Monday, May 28, 2007

The Origins Of Memorial Day

Memorial Day is a United States federal holiday that is observed on the last Monday of May (observed this year on 2007-05-28). It was formerly known as Decoration Day. This holiday commemorates U.S. men and women who have died in military service to their country. It began first to honor Union soldiers who died during the American Civil War. After World War I, it expanded to include those who died in any war or military action.

According to Professor David Blight of the Yale University History Department, the first memorial day was observed in 1865 by liberated slaves at the historic race track in Charleston. The site was a former Confederate prison camp as well as a mass grave for Union soldiers who had died while captive. A parade with thousands of freed blacks and Union soldiers was followed by patriotic singing and a picnic.

The official birthplace of Memorial Day is Waterloo, New York. The village was credited with being the birthplace because it observed the day on May 5, 1866, and each year thereafter, and because it is likely that the friendship of General John Murray, a distinguished citizen of Waterloo, and General John A. Logan, who led the call for the day to be observed each year and helped spread the event nationwide, was a key factor in its growth. At that time the day was called Docoration Day.

The alternative name of "Memorial Day" was first used in 1882, but did not become more common until after World War II, and was not declared the official name by Federal law until 1967. On June 28, 1968, the U. S. Congress passed the Uniform Holidays Bill, which moved four holidays from their traditional dates to a specified Monday in order to create a convenient three-day weekend. The holidays included Washington's Birthday (which evolved into Presidents' Day), Columbus Day, Veterans Day, and Memorial Day. The change moved Memorial Day from its traditional May 30 date to the last Monday in May. The law took effect nationwide in 1971.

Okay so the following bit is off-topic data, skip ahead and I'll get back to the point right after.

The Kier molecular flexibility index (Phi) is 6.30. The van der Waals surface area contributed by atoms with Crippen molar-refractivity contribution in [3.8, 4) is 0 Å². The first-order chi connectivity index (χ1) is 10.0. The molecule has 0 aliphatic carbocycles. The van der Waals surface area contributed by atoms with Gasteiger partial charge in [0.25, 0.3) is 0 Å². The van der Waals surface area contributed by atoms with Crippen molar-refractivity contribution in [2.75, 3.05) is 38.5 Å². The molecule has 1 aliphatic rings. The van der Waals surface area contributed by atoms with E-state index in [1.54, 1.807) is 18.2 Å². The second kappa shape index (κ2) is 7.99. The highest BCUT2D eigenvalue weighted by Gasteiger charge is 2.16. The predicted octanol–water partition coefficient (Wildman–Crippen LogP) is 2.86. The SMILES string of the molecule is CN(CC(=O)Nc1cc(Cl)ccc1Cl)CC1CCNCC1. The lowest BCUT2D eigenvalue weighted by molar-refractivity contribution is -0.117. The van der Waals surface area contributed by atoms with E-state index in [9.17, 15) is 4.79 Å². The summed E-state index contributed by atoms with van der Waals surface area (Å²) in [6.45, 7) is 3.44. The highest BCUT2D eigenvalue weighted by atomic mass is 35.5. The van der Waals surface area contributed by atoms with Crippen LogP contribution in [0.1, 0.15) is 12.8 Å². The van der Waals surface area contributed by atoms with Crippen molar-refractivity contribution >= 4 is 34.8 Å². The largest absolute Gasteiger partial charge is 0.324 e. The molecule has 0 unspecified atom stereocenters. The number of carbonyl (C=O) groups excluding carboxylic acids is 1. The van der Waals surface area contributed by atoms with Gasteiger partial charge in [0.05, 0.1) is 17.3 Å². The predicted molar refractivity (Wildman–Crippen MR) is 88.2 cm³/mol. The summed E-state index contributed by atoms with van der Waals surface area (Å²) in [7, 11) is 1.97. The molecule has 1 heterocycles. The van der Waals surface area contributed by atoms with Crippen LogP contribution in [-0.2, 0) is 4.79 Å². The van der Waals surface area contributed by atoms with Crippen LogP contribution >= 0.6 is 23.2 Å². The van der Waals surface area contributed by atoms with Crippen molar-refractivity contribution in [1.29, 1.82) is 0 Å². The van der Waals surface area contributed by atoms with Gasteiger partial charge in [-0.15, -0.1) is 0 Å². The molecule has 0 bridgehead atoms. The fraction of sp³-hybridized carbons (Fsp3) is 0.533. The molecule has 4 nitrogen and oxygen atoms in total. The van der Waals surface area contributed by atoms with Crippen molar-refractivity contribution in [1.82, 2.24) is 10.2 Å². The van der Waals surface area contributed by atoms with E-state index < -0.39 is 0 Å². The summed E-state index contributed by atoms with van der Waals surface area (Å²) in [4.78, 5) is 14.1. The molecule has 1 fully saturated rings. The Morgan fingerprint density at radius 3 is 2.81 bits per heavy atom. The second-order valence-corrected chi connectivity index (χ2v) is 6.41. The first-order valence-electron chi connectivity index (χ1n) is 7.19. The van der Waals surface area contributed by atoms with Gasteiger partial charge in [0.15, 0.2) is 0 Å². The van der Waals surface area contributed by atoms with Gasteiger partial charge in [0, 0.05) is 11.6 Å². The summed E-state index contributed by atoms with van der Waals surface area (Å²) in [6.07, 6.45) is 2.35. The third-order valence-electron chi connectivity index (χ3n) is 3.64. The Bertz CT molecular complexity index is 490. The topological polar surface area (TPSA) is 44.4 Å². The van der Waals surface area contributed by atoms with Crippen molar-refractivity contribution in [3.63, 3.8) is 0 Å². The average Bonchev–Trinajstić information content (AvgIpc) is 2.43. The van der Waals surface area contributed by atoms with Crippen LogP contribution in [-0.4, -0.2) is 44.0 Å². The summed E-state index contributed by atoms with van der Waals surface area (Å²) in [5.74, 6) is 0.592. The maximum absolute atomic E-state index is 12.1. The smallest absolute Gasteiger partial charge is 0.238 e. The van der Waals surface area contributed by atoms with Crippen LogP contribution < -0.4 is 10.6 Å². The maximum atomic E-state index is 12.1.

This Memorial Day let's remember the 3,452 service members who have perished all in the name of "liberating" Iraq and "fighting terrorism". Let's also remember the hundreds of thousands of warriors who have died in the past so we can sleep in late, eat juicy burgers and drink our beer while throwing a baseball around today. Find out more at:

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Today's poem:

The Word "Intergalactic" Bordered By Flashing Lights

As we pretend to be our own caretakers never expecting
a single sign of redemption...

"What if tomorrow turns out to be the last available seat on
the bus", she worries, as the blue veins whisper words of
affection beneath her opaque skin.

"That would never happen but if it did the road ahead would
likely be laced with potholes and could easily be disguised
as a snake laced around our occipital wrists", I reply, after
finding our return-tickets to nowhere.
And pigeons crowded with feathers in the rafters watch us
dine on our heroics wrapped in tin foil or

aliens wait for the perfect time to mutate into no-smoking signs

This poem first publised at:
Copright 2007 by Maurice Oliver. All Rights Reserved.
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